You’ve heard that recycling and composting are good for the environment. But you might need some advice on how to be a better eco friend.
Let’s start with the basics.
Recycling is when something that could be thrown away is instead collected and turned into something new. If you count creatively reusing products as recycling, then people have been doing it for hundreds of years. At first, it was mostly done because new materials were scarce. Recycling then became a major part of the environmental movement in the 20th century, when landfills were filling up. Waste needed to be managed, and in 1970, the EPA (which now regulates recycling) and Earth Day were created. In 2018 (the latest EPA data available), 69 million tons of garbage was recycled out of about 292 million tons of total waste (that’s 4.9 pounds of trash per person per day...ew). There aren't any federal recycling laws, so state and local govs are responsible for it (see: plastic bag fees and plastic straw bans). Thing to know: several states are considering laws that would have the burden (see: cost) of waste management fall on manufacturers.
How do I recycle?
One study estimates that about half of Americans have access to curbside recycling. That’s when you bring recyclables to the curb to be picked up and dropped off at sorting facilities. You can also bring stuff to a drop-off center. In some states, some bottles and/or cans can be taken to a redemption center, sometimes in exchange for a few cents per container. Search the Earth911 database for info on ways to recycle near you.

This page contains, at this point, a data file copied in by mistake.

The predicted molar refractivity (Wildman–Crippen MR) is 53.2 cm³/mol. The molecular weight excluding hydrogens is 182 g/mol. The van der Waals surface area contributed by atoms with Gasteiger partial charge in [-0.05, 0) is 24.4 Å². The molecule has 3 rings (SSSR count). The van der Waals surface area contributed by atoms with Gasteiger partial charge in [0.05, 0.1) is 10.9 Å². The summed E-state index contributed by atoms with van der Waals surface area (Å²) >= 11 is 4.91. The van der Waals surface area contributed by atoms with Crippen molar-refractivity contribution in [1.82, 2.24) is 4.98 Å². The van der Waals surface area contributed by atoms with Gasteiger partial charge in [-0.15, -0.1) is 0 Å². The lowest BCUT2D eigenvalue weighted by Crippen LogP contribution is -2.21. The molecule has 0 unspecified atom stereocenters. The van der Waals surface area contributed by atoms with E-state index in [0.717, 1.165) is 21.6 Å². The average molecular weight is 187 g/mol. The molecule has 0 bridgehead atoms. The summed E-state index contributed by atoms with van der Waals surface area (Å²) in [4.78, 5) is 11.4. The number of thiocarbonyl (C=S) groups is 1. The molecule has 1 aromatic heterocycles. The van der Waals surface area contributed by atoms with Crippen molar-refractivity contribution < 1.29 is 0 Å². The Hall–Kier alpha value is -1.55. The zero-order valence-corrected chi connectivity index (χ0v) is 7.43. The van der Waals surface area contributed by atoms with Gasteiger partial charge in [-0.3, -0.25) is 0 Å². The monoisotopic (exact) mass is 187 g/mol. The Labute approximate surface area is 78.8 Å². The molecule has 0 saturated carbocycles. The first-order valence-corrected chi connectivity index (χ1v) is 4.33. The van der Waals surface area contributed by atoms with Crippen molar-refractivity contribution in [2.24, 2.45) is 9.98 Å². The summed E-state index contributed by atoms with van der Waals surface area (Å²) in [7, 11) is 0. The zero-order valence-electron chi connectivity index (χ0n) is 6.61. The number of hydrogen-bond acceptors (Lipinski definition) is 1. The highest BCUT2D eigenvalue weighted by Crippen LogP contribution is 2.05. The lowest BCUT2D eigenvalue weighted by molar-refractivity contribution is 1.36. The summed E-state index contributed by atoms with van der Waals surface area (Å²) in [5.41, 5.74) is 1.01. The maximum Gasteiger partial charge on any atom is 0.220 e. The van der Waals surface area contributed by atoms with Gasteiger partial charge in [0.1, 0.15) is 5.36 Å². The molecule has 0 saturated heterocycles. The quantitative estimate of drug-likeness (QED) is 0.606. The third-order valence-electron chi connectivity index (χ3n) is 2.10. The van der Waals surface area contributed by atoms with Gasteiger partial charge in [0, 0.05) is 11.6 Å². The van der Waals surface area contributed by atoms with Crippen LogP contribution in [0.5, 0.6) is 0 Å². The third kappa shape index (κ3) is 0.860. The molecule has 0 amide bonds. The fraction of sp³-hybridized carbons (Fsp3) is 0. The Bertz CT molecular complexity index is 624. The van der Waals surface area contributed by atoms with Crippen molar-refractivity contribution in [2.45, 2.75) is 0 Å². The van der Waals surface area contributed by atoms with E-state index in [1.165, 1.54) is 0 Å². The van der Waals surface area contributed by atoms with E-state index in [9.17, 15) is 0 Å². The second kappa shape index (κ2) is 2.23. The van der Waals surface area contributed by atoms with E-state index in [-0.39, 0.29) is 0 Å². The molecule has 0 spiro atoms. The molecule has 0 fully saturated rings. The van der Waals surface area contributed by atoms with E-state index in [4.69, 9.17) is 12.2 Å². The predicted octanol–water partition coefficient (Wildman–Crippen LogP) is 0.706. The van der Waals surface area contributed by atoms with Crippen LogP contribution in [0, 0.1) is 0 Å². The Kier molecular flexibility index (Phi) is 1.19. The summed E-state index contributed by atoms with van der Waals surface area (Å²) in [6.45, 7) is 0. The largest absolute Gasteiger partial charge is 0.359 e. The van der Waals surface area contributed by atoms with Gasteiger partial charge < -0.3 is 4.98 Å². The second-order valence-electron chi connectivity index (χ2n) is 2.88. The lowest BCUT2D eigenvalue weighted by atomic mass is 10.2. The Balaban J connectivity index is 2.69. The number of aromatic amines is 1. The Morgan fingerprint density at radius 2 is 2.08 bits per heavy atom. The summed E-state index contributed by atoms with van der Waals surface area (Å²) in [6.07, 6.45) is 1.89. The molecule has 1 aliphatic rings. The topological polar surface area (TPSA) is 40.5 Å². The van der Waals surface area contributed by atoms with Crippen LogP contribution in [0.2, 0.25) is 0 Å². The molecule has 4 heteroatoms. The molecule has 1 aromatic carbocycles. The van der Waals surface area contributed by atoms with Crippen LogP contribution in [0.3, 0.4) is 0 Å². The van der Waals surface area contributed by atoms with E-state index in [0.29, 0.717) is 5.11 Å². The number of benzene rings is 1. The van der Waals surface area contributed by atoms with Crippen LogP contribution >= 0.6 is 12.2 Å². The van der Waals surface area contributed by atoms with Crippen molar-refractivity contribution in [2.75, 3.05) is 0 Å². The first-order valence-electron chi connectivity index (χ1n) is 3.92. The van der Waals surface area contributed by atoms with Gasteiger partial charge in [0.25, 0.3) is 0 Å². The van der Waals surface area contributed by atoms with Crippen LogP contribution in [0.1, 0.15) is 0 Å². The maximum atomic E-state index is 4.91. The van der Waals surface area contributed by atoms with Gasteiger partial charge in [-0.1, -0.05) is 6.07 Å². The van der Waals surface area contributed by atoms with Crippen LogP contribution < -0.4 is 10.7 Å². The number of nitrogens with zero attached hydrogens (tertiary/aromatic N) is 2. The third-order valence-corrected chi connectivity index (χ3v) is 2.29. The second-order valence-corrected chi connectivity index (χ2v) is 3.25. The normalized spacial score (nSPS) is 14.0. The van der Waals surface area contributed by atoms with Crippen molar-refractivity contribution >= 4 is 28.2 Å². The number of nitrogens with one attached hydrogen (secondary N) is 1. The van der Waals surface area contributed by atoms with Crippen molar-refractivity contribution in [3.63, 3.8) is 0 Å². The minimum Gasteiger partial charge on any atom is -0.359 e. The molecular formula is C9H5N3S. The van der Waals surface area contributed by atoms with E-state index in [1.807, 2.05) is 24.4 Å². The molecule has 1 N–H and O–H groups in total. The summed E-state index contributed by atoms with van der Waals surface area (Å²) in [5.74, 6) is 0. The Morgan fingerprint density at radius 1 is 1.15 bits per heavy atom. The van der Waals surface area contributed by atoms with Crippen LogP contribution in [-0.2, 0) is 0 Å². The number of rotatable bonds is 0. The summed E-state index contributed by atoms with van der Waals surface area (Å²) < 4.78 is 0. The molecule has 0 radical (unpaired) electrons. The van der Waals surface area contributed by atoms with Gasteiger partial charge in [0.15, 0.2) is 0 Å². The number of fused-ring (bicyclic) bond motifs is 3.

What gets recycled?
That’s complicated. But typically a curbside program will accept paper, flattened cardboard boxes, cartons, aluminum cans, glass bottles, and plastics that are clean and dry and have the numbers 1 or 2 and sometimes 5 on them. Heads up: numbers 3, 4, 6, and 7 typically can’t be recycled through curbside pickup, even if they have those arrows we associate with recycling. Eye roll. Styrofoam and egg cartons could also go either way so check with your recycling center. Pizza boxes can be fine unless they’re greasy and cheesy. Rip them in half and recycle only the clean top part in order to avoid contaminating what else is in the bin. Typically dirty napkins/paper towels (which are sometimes compostable) and mirror glass don’t pass go. And to make things even more confusing, you’ll probably need to separately sort and drop off things like plastic bags and film (use this link or this one to find a location), ink cartridges (some spots are listed here) and batteries (search for local collectors here).
I’m taking notes. Anything else?